I decided to enter the CBC’s Canada Writes Nonfiction Literary Competition this week. Immediately, there were two problems with this decision: One, I first heard about the competition five days before the deadline. And two, the regulations included an unusual word count requirement: 1200-1500 words. Ordinarily, writing competitions or journals give writers a maximum word count, but rarely do they give a range. And if they do give a range, it’s rarely so narrow. A full-length essay usually falls between 3000-4000 words. A short-short–or flash–essay, an increasingly popular form of nonfiction, typically has an upper limit of 700-1000 words. Of course, 1200-1500 words is a lot like the length of a blog post, but blog posts–or anything self-published for that matter–were strictly disallowed.
Because I started teaching a new class this week (and, yes, because I needed to go to the climbing gym and to a movie and to a beer tasting event), I didn’t have the chance to start cobbling together a submission until about two days before the Wednesday-at-midnight deadline.
And this is the power of a deadline. I spent about five hours on Wednesday trying to turn a 900 word piece into a 1200 word piece and somehow, right at the last minute, what had been a pretty good scene became something bigger and more interesting. It was a scene that I thought might fit into my book, but probably won’t, a scene about the first time J and I talked about love. Adding another 300 words forced me to ask myself a lot of really useful questions:
What are the power dynamics involved in asking someone if they love you? Or in telling them that you love them?
How can I write about someone I spent ten years of my life with, a relationship that I still have lots of unresolved and complex feelings about, in a way that is fair to both of us?
And why do I keep coming back to this scene, to the two of us at twenty, lying on his old lumpy futon and talking about love? What is it that matters about that moment?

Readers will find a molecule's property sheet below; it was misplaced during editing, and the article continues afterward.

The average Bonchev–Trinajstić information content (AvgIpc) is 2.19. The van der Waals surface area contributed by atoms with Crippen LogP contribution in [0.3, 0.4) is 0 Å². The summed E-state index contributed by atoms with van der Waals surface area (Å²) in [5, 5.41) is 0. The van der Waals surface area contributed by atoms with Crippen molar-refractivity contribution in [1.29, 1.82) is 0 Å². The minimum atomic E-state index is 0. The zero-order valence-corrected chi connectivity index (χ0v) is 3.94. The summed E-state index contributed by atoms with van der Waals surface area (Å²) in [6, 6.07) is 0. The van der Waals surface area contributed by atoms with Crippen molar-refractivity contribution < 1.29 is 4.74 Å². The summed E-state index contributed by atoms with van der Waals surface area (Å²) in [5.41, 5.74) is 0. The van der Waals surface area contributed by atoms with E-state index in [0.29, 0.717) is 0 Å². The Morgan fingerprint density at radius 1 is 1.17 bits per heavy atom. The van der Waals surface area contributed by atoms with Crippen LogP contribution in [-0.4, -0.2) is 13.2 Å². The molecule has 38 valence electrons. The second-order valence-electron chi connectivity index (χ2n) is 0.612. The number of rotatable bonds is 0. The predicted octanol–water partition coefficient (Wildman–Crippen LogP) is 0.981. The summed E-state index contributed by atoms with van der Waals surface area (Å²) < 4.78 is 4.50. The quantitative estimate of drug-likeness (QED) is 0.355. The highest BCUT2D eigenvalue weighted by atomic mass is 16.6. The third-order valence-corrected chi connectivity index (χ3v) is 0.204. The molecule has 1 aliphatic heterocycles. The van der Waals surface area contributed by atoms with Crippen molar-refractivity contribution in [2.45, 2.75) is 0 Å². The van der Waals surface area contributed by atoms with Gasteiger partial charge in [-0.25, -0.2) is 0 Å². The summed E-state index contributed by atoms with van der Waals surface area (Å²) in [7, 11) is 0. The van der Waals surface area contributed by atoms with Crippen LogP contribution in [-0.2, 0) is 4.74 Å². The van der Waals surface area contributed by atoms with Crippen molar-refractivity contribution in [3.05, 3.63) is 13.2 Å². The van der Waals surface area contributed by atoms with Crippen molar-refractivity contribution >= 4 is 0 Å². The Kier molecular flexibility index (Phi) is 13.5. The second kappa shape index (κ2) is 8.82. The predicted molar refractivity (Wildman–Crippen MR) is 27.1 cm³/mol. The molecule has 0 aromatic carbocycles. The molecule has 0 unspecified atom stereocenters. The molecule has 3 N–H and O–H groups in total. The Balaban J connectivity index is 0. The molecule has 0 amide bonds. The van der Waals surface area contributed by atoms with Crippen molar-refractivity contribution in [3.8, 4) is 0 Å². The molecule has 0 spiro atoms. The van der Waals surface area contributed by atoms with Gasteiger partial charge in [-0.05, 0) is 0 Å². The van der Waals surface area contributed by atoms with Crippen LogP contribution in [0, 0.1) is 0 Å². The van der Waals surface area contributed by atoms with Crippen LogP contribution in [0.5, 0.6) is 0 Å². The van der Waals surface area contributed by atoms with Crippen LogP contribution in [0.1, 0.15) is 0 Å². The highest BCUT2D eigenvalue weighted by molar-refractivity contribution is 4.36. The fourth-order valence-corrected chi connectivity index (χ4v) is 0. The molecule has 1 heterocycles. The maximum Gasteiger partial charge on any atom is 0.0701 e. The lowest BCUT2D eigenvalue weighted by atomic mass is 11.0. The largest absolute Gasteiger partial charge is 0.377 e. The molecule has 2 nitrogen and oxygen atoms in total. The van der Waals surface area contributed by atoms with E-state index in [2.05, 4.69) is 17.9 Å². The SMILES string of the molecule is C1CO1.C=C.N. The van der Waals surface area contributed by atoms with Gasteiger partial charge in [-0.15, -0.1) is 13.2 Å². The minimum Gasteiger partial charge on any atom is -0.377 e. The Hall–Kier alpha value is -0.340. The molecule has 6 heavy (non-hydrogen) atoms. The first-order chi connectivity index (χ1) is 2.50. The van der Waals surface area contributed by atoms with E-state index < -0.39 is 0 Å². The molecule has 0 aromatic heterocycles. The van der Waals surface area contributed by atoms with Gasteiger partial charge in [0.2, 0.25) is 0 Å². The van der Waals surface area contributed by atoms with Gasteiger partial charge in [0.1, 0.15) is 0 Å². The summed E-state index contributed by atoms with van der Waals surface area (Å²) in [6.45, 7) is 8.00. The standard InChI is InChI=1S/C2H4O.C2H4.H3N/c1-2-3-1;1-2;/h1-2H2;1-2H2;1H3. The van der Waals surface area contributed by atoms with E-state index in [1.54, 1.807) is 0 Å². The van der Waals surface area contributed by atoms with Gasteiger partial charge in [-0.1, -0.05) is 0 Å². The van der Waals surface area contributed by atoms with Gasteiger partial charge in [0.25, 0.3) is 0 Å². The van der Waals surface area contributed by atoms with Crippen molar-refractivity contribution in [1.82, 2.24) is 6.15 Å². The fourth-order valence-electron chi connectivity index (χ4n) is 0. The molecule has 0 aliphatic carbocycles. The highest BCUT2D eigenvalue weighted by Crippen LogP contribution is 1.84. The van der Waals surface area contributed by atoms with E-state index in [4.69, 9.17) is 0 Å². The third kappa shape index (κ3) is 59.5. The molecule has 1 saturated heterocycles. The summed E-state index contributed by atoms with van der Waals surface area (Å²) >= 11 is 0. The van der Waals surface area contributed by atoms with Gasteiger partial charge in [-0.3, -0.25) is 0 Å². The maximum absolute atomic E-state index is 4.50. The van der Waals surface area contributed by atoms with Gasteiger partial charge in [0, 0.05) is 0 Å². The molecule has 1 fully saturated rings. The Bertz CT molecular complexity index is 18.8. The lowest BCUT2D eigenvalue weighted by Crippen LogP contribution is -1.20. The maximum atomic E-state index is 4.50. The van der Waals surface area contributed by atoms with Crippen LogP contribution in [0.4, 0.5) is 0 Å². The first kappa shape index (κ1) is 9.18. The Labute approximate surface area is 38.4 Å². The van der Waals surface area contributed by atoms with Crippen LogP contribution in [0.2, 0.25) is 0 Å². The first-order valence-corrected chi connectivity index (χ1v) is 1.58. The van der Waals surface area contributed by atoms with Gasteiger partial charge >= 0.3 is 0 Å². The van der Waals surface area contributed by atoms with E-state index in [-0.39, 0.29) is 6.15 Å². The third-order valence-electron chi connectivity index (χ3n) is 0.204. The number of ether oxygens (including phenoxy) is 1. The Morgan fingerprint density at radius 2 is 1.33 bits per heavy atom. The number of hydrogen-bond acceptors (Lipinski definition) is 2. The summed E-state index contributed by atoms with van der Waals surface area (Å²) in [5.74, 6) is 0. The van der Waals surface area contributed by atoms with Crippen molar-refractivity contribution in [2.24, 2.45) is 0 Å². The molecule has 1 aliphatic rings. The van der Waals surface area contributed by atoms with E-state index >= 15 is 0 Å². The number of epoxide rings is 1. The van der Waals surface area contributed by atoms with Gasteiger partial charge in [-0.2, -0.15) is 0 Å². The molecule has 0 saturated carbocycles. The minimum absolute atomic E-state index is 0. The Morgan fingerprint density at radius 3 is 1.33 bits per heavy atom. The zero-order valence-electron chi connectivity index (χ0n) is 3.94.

I really like this post by Shanna Mahin in defense of the memoir. In response to the criticism that memoir writing is some kind of misguided attempt at self-therapy, she writes, “If I can come from a place of honesty and love, I might be able to tell a personal story that resonates on a universal level.” And I like Jennifer Bowen Hicks’ argument that an essay should be like “an earnest whisper in another’s ear—how brave. Put away thoughts of black lace and sordid secrets. The sort of whisper I mean can be about hummingbirds or athlete’s foot, an aging parent or eggplant. Its very purpose is not to show, but to say, and by saying to connect.”
I have understood for some time that when it comes to my own love story, my position is the more sympathetic one. I wanted it more. And when it comes to love, we identify with the one who wants the relationship more. The pain of the lover is always deeper, more acute, more compelling than the pain of the loved. Of course we were both lovers and we were both loved, but the story, as I cannot help but tell it, inevitably contains my belief that I wanted it just a little bit more. I was attracted to J for his independence. I loved that he was like no one else I knew. He was (still is) insistently nonconformist. I wanted to be someone who was unafraid to move alone to a village in the middle of the Andes. But since I could not be that person, I decided to fall in love with that person instead.